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Date:   Wed, 5 Jun 2019 10:47:43 -0700
From:   Andy Lutomirski <luto@...capital.net>
To:     Casey Schaufler <casey@...aufler-ca.com>
Cc:     Andy Lutomirski <luto@...nel.org>,
        David Howells <dhowells@...hat.com>,
        Al Viro <viro@...iv.linux.org.uk>, raven@...maw.net,
        Linux FS Devel <linux-fsdevel@...r.kernel.org>,
        Linux API <linux-api@...r.kernel.org>,
        linux-block@...r.kernel.org, keyrings@...r.kernel.org,
        LSM List <linux-security-module@...r.kernel.org>,
        LKML <linux-kernel@...r.kernel.org>
Subject: Re: [RFC][PATCH 0/8] Mount, FS, Block and Keyrings notifications [ver #2]


> On Jun 5, 2019, at 10:01 AM, Casey Schaufler <casey@...aufler-ca.com> wrote:
> 
>> On 6/5/2019 9:04 AM, Andy Lutomirski wrote:
>>> On Wed, Jun 5, 2019 at 7:51 AM Casey Schaufler <casey@...aufler-ca.com> wrote:
>>>> On 6/5/2019 1:41 AM, David Howells wrote:
>>>> Casey Schaufler <casey@...aufler-ca.com> wrote:
>>>> 
>>>>> I will try to explain the problem once again. If process A
>>>>> sends a signal (writes information) to process B the kernel
>>>>> checks that either process A has the same UID as process B
>>>>> or that process A has privilege to override that policy.
>>>>> Process B is passive in this access control decision, while
>>>>> process A is active. In the event delivery case, process A
>>>>> does something (e.g. modifies a keyring) that generates an
>>>>> event, which is then sent to process B's event buffer.
>>>> I think this might be the core sticking point here.  It looks like two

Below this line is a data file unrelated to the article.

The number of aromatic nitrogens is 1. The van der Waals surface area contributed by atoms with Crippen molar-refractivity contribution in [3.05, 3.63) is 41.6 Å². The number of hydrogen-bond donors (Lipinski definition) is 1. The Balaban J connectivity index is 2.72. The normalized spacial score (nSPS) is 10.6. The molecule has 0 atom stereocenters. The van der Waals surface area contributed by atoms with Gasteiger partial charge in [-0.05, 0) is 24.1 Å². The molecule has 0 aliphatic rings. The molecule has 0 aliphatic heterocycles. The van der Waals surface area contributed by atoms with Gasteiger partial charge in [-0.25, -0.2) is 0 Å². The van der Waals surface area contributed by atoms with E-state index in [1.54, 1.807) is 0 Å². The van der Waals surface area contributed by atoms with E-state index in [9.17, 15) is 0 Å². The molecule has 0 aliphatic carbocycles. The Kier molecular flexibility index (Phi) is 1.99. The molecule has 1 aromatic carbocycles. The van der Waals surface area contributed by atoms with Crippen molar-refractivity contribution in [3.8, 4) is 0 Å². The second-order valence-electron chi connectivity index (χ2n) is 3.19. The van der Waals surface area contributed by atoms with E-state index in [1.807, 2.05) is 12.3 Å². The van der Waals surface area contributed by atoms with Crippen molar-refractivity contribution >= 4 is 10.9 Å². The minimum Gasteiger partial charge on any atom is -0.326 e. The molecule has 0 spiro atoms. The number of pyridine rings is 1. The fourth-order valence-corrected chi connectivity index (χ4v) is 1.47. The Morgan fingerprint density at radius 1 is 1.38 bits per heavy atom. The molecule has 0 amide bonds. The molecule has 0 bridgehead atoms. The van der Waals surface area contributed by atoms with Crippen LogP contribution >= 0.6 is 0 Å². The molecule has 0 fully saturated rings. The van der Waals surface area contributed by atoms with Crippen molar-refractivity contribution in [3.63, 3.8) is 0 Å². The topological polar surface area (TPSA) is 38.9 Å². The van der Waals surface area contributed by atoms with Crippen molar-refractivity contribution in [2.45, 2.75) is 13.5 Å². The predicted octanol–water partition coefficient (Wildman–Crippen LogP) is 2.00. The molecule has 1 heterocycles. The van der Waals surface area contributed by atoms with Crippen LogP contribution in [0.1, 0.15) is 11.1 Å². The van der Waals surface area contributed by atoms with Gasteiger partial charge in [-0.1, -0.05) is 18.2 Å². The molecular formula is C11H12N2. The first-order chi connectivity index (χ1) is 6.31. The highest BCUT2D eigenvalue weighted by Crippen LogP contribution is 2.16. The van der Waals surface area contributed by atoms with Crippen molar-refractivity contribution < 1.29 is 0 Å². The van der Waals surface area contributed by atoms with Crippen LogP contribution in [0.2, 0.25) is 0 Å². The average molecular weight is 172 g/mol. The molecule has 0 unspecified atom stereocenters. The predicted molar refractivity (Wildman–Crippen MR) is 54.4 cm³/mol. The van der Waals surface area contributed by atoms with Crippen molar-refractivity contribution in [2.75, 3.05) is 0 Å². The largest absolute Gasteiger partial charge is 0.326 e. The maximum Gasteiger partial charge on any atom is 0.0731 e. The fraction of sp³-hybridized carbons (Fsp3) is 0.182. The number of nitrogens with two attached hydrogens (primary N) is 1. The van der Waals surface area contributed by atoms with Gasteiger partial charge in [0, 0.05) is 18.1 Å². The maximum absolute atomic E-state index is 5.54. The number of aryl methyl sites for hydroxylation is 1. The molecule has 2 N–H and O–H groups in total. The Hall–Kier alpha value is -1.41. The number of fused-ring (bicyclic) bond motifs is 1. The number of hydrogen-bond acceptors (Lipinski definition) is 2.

>>>> different situations:
>>>> 
>>>> (1) A explicitly sends event to B (eg. signalling, sendmsg, etc.)
>>>> 
>>>> (2) A implicitly and unknowingly sends event to B as a side effect of some
>>>>     other action (eg. B has a watch for the event A did).
>>>> 
>>>> The LSM treats them as the same: that is B must have MAC authorisation to send
>>>> a message to A.
>>> YES!
>>> 
>>> Threat is about what you can do, not what you intend to do.
>>> 
>>> And it would be really great if you put some thought into what
>>> a rational model would be for UID based controls, too.
>>> 
>>>> But there are problems with not sending the event:
>>>> 
>>>> (1) B's internal state is then corrupt (or, at least, unknowingly invalid).
>>> Then B is a badly written program.
>> Either I'm misunderstanding you or I strongly disagree.
> 
> A program needs to be aware of the conditions under
> which it gets event, *including the possibility that
> it may not get an event that it's not allowed*. Do you
> regularly write programs that go into corrupt states
> if an open() fails? Or where read() returns less than
> the amount of data you ask for?

I do not regularly write programs that handle read() omitting data in the middle of a TCP stream.  I also don’t write programs that wait for processes to die and need to handle the case where a child is dead, waitid() can see it, but SIGCHLD wasn’t sent because “security”.

> 
>>  If B has
>> authority to detect a certain action, and A has authority to perform
>> that action, then refusing to notify B because B is somehow missing
>> some special authorization to be notified by A is nuts.
> 
> You are hand-waving the notion of authority. You are assuming
> that if A can read X and B can read X that A can write B.

No, read it again please. I’m assuming that if A can *write* X and B can read X then A can send information to B.

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